People with post-traumatic stress disorder usually struggle with occasional and intense symptoms of anxiety. The stronger symptoms of anxiety make these individuals depend on unhealthy ways of coping like the use of the drugs and alcohol thus making their situation to be worse as they risk having more complications such as cancers. The anxiety disorder caused by the post-traumatic stress disorder sometimes gets worse over time and this is likely to contribute to the development of other psychological disorder known as the anxiety disorder. Anxiety is a worry and an issue of concern because it may also result in physical symptoms such as fast heart rate and shakiness. Other disorders that might be experienced by the post-traumatic stress disorder patients include phobia, social anxiety disorder, separation anxiety disorder, panic disorder, and the selective mutism (Abigail, Negar, Sierra, Dorthie, Marylene, & Bekh, 2017).Relate to Roni

According to the DSM-5, depression is described as having depressed moods on a daily basis, losing the interest or pleasure of engaging in other activities, loss in the weight or gaining of the weight, finding it hard to fall asleep or having too much sleeps, feeling restless and worthless, finding it hard to concentrate, and suicidal thoughts. Depression is making the traumatic experiences to worsen and this reduces the chances of healing the post-traumatic stress disorder. The signs of the post-traumatic stress disorder can be distressing and debilitating and this leads to the development of the depression. This makes the affected individuals feel detached from the families or friends. It is also becoming hard for the affected victim to experience positive emotions such as joy and happiness and when not addressed immediately, people with the post-traumatic disorder will forever be sad, lonely, and depressed (Abigail, Negar, Sierra, Dorthie, Marylene, & Bekh, 2017). Same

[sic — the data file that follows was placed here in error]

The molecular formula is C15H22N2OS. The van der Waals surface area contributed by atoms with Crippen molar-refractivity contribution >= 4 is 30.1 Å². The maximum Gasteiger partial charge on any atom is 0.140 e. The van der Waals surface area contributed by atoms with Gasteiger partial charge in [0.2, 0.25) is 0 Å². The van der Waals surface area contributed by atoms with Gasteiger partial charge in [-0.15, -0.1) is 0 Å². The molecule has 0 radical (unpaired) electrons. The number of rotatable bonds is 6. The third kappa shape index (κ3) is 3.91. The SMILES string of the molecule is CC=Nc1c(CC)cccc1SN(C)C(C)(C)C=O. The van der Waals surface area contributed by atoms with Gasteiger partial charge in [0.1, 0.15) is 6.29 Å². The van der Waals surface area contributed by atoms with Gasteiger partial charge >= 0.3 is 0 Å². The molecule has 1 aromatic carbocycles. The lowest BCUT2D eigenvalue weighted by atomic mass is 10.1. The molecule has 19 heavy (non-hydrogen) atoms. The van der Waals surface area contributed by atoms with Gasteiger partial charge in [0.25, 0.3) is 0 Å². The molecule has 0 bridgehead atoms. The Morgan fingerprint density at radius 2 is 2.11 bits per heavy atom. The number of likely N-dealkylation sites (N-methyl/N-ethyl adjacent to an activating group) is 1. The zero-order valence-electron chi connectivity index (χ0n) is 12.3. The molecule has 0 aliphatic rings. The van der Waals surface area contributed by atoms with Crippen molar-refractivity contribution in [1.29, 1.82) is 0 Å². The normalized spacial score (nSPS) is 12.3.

Various ranges of negative internal states increase the possibility of an angry response. People with post-traumatic stress disorder develop anger to assists them in coping with life stresses by providing them with the energy to carry on in the face of problem. Even though it might be of help to them, anger creates major problems in the personal lives of the individuals experiencing post-traumatic stress disorder. When these patients are faced with a threat, they respond with anger. Anger helps them survive by shifting their focus. However, anger leads to an outburst of extreme emotions (Jonathan, Sarah, Catrin, & Neil, 2015). Same

In this case study (Vignette one), Roni has developed a sensation that she is being stalked and is having the fear that her child might be hurt. She is having terrifying and this makes to be worried about the safety of her daughter. Roni is having depression and this makes her have negative thoughts which make her be worried that a similar situation might occur to her 2-year-old daughter. Expand and relato to course conepts

Physical and Somatic Problems

Phased based approaches are important for a more complex presentation of the post-traumatic stress disorder. The phase-based approaches involve targeting problems dysregulation, dissociation, and the somatic symptoms to help in the promotion of the adaptive coping, sense of wellbeing, and the stabilization prior to undertaking traumatic focused intervention (Grupta, 2013). Somatic problems are issues which are related to the physical sensation and movements. Individuals with post-traumatic stress disorder always suffer from the physical issues. The post-traumatic stress disorder’s persistent emotional arousal contributes to the dysregulation of the biological systems and this increases the risks of having a biological abnormality which could result in numerous somatic complaints. The somatic complaints include fatigue, pain, tension, and the related biological adaptation which is promoted by the never-ending states of the stress (Jonathan, Sarah, Catrin, & Neil, 2015). Same